“Program Analysis for Software Testing”
Fall 2017: Mondays, 4:30pm-7:10pm, Room 2026 Art and Design
Instructor: Prof. Jonathan Bell
Email: [email protected]
Office: 4422 Engineering Building; (703) 993-6089
Office Hours: Anytime electronically, Mondays 3:30-4:30pm, or by appointment
Please post on Piazza for course-related inquiries.
Students are required to have previously taken a compilers course (E.g. CS 540) OR a testing class (e.g. SWE 637) OR special permission from the instructor to take this class. This class also assumes working knowledge of programming in Java and C/C++ (although most assignments will use Java). Students must also have working understanding of UNIX shell environments. For CS MS students, this course will count towards the Programming Languages/Software Engineering Requirement.
Learn different methods for analyzing software, with several applications in software engineering, particularly testing. We will study different analysis techniques, learn how they work by studying specific algorithms and tools, and discuss applications of the techniques. Our goal will be to explore the current research issues in this cutting edge area, to learn how to build software analysis tools, and to understand how these techniques can be applied to software development activities.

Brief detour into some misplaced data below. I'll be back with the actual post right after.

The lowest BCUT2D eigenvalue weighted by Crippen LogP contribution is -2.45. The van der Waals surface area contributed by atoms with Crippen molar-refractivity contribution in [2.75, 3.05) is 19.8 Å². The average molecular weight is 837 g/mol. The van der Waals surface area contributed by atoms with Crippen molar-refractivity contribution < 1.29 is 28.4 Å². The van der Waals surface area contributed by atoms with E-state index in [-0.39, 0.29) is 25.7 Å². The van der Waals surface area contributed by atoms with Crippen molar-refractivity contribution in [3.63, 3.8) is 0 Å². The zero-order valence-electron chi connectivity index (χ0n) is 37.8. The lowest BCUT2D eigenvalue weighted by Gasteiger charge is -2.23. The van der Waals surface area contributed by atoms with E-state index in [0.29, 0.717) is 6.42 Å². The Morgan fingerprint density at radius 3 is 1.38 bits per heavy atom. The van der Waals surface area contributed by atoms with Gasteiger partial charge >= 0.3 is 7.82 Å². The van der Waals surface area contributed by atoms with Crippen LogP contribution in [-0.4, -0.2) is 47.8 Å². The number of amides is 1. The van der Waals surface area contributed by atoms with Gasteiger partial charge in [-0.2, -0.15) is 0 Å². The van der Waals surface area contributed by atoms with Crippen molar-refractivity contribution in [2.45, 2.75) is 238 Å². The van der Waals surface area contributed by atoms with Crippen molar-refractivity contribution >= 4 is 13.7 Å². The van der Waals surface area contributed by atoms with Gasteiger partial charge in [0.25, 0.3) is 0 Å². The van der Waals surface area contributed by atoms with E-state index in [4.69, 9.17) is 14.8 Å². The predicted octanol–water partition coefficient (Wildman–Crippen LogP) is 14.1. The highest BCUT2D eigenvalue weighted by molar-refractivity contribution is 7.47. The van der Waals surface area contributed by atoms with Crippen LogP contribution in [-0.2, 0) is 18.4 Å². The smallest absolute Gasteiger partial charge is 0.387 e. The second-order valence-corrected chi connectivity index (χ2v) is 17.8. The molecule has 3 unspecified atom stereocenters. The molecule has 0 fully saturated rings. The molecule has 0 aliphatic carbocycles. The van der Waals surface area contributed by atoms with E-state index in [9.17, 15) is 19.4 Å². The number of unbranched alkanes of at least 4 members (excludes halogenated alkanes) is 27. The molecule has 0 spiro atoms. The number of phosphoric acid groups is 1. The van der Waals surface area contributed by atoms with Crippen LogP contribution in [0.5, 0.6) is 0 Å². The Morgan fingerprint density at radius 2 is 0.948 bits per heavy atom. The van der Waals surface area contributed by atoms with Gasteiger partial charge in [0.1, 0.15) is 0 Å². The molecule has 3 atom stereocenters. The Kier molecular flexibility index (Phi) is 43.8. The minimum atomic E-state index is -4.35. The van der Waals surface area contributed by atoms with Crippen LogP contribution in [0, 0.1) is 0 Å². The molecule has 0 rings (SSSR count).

We will primarily focus on applications for testing software, including automatic test data generation. We will also consider using analysis techniques for other software related activities such as maintenance, reuse, metrics, and optimization. Some of the specific analysis techniques to be studied are parsing, software representation methods (control flow graphs, data flow graphs, program dependency graphs), symbolic evaluation, constraints, program slicing, software coupling, and testability.
This graduate-level course is intended for students in a MS degree program or in a PhD program. This course is intended for students who would like to become more productive software engineers in industry by applying analysis tools.
This is also intended for research-focused students who would like to prepare for research in programming languages, compilers or software engineering, or would like to prepare for research in other areas of computer science (E.g., security or systems) that involve applying software analysis and testing.
- Understand the abstract properties of different techniques for analyzing and testing software.
- Compute the outcome of these techniques on concrete code examples.
- Evaluate the suitability of different techniques for a given software and/or set of constraints.
- Run analysis and testing tools on actual software and interpret their results to improve the quality of their code.
This seminar-style class will include a term project, worth 50% of your grade. The project will involve a hands-on application of the techniques and tools that we discuss in class, and can be completed either individually or in a group of at most two. Topics for the project will be discussed in the first three weeks of class, and your specific project topic will be finalized on October 2nd. At a high level, project topics will include two tracks: